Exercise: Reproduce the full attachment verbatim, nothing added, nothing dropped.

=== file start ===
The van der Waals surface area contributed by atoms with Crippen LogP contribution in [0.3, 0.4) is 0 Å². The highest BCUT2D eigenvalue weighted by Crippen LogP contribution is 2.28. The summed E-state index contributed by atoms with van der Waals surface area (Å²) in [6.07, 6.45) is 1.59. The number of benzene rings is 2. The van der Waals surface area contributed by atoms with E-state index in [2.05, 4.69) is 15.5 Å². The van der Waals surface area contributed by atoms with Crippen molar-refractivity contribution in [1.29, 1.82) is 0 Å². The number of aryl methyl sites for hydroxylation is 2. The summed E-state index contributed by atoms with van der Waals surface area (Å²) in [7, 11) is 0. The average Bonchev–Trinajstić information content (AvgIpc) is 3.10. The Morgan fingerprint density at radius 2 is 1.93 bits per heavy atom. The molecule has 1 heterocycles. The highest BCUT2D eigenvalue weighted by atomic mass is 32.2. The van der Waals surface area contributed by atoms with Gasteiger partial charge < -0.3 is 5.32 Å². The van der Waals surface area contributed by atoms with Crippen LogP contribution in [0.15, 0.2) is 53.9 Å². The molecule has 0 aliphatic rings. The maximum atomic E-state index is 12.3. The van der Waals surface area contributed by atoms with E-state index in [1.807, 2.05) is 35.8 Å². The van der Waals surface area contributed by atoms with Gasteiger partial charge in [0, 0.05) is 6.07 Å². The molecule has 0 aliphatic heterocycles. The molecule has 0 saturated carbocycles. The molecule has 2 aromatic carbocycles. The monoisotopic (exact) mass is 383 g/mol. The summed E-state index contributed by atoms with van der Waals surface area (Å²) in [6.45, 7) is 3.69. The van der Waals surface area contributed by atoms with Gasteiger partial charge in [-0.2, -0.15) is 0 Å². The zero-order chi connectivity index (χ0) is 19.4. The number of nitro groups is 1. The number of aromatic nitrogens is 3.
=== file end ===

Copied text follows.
The van der Waals surface area contributed by atoms with Crippen LogP contribution in [0.3, 0.4) is 0 Å². The highest BCUT2D eigenvalue weighted by Crippen LogP contribution is 2.28. The summed E-state index contributed by atoms with van der Waals surface area (Å²) in [6.07, 6.45) is 1.59. The number of benzene rings is 2. The van der Waals surface area contributed by atoms with E-state index in [2.05, 4.69) is 15.5 Å². The van der Waals surface area contributed by atoms with Crippen molar-refractivity contribution in [1.29, 1.82) is 0 Å². The number of aryl methyl sites for hydroxylation is 2. The summed E-state index contributed by atoms with van der Waals surface area (Å²) in [7, 11) is 0. The average Bonchev–Trinajstić information content (AvgIpc) is 3.10. The Morgan fingerprint density at radius 2 is 1.93 bits per heavy atom. The molecule has 1 heterocycles. The highest BCUT2D eigenvalue weighted by atomic mass is 32.2. The van der Waals surface area contributed by atoms with Gasteiger partial charge < -0.3 is 5.32 Å². The van der Waals surface area contributed by atoms with Crippen LogP contribution in [0.15, 0.2) is 53.9 Å². The molecule has 0 aliphatic rings. The maximum atomic E-state index is 12.3. The van der Waals surface area contributed by atoms with E-state index in [1.807, 2.05) is 35.8 Å². The van der Waals surface area contributed by atoms with Gasteiger partial charge in [0, 0.05) is 6.07 Å². The molecule has 0 aliphatic heterocycles. The molecule has 0 saturated carbocycles. The molecule has 2 aromatic carbocycles. The monoisotopic (exact) mass is 383 g/mol. The summed E-state index contributed by atoms with van der Waals surface area (Å²) in [6.45, 7) is 3.69. The van der Waals surface area contributed by atoms with Gasteiger partial charge in [-0.2, -0.15) is 0 Å². The zero-order chi connectivity index (χ0) is 19.4. The number of nitro groups is 1. The number of aromatic nitrogens is 3.